Laboratory named one of the 2023 best places to work for disability inclusion
The Laboratory has a strong commitment to diversity, equality, and inclusion, and is devoted to making the Laboratory a diverse, safe space for all identities. Accessibility in the workplace is crucial because it creates a space where people of all abilities and disabilities can thrive, and allows equal access to resources, including information, services, and opportunities. This year, the Laboratory has been recognized by Disability:IN and the American Association of People with Disabilities in the 2023 Disability Equality Index Report as one of the best places to work for disability inclusion. The Laboratory joins two other federally funded research and development centers, Argonne National Laboratory and Sandia National Laboratory, in this honor.
"The Laboratory receiving recognition as a top employer for disability inclusion reaffirms what I have always believed—that the Laboratory is a truly remarkable place to work, and it makes me feel proud to work here," said Kristen Thompson, a benefits representative in the Laboratory's Human Resources Department (HR). "But it's not just about the award and recognition; this is about the Laboratory's unwavering commitment to creating an environment where everyone can thrive and contribute."
According to the Disability:IN website, the Disability Equality Index "is a comprehensive benchmarking tool that helps companies build a roadmap of measurable, tangible actions that they can take to achieve disability inclusion and equality." Each company receives a score from 0 to 100, which measures things like their commitment to workplace accessibility, community engagement, support for individuals with disabilities, and the commitment from leadership to disability inclusion in the organization. Organizations that score 80 points or above are recognized as the "Best Places to Work for Disability Inclusion." The Laboratory's submission, which was prepared by a team of contributors—including Sharon Clarke, the employee relations and leave manager of HR; Roberto Martinez, the manager of D&I talent management in HR; Kristen Thompson, a benefits representative in HR; and Emily Voytek, a data scientist in HR—earned the top possible score of 100.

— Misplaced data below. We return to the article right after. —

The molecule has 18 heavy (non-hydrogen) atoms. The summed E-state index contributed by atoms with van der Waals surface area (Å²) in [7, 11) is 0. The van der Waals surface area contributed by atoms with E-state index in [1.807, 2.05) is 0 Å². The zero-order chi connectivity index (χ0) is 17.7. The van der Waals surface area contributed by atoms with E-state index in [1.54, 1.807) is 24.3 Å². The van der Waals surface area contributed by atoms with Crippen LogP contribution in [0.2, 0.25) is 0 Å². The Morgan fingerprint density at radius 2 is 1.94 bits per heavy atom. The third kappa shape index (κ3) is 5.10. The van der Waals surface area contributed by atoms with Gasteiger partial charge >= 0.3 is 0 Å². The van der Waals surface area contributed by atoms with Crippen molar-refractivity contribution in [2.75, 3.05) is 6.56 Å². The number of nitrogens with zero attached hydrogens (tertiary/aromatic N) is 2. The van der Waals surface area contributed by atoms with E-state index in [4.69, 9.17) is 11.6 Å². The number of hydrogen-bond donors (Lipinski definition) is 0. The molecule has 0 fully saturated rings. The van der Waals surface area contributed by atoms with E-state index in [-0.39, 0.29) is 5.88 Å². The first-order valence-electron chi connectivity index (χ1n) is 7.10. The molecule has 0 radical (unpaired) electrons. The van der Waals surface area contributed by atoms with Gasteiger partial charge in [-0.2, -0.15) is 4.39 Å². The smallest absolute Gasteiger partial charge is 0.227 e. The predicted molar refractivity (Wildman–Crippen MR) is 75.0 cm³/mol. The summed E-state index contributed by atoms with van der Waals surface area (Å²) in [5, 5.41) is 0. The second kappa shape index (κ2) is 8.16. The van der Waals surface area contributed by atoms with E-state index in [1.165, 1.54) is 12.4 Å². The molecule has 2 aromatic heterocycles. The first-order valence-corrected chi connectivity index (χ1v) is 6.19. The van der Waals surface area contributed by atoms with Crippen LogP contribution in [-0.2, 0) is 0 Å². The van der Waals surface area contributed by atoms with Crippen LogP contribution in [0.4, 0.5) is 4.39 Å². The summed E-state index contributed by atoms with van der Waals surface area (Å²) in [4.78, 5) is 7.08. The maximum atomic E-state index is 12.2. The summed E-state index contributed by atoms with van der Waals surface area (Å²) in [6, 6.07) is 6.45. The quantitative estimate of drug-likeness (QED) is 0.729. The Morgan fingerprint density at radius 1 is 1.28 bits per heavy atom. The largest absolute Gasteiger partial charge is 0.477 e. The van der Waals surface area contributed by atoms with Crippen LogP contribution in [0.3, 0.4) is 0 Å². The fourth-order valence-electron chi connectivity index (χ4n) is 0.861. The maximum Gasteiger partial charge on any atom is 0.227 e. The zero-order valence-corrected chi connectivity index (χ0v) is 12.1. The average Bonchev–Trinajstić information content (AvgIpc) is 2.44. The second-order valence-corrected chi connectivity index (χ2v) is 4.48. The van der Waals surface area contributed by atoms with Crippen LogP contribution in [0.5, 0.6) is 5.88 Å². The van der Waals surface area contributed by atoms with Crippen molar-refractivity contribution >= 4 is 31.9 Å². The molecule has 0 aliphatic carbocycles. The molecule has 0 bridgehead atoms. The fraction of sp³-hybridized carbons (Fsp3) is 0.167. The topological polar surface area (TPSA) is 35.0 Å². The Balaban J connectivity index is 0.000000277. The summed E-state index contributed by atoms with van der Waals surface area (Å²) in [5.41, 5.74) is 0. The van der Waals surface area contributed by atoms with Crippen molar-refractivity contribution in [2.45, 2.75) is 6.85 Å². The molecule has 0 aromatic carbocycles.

"The Disability Equality Index is one of the most comprehensive benchmarking tools of its kind. It empowers organizations like the Laboratory to not only measure their progress but also create a clear roadmap for achieving disability inclusion and equity. Being recognized as a top scorer is a strong affirmation that we’re on the right path to achieving our ultimate goal—to enhance accessibility and foster a sense of belonging for all," said Sarah Larson, the deputy director of HR.
"To achieve the top possible score of 100 on the index as a first-time participant is a great accomplishment and testament to our ongoing efforts," added Clarke, who also acts as co-chair of LLAccess, formerly the Lincoln Employees with Disabilities Employee Resource Group. "It demonstrates success in translating accessibility and inclusion best practices into impactful action, and also serves as a reminder that the path of progress continues—there’s more work ahead of us, and we’re steadfastly committed to it."
Larson and Clarke accepted the award on the Laboratory’s behalf at the Disability:IN conference in July.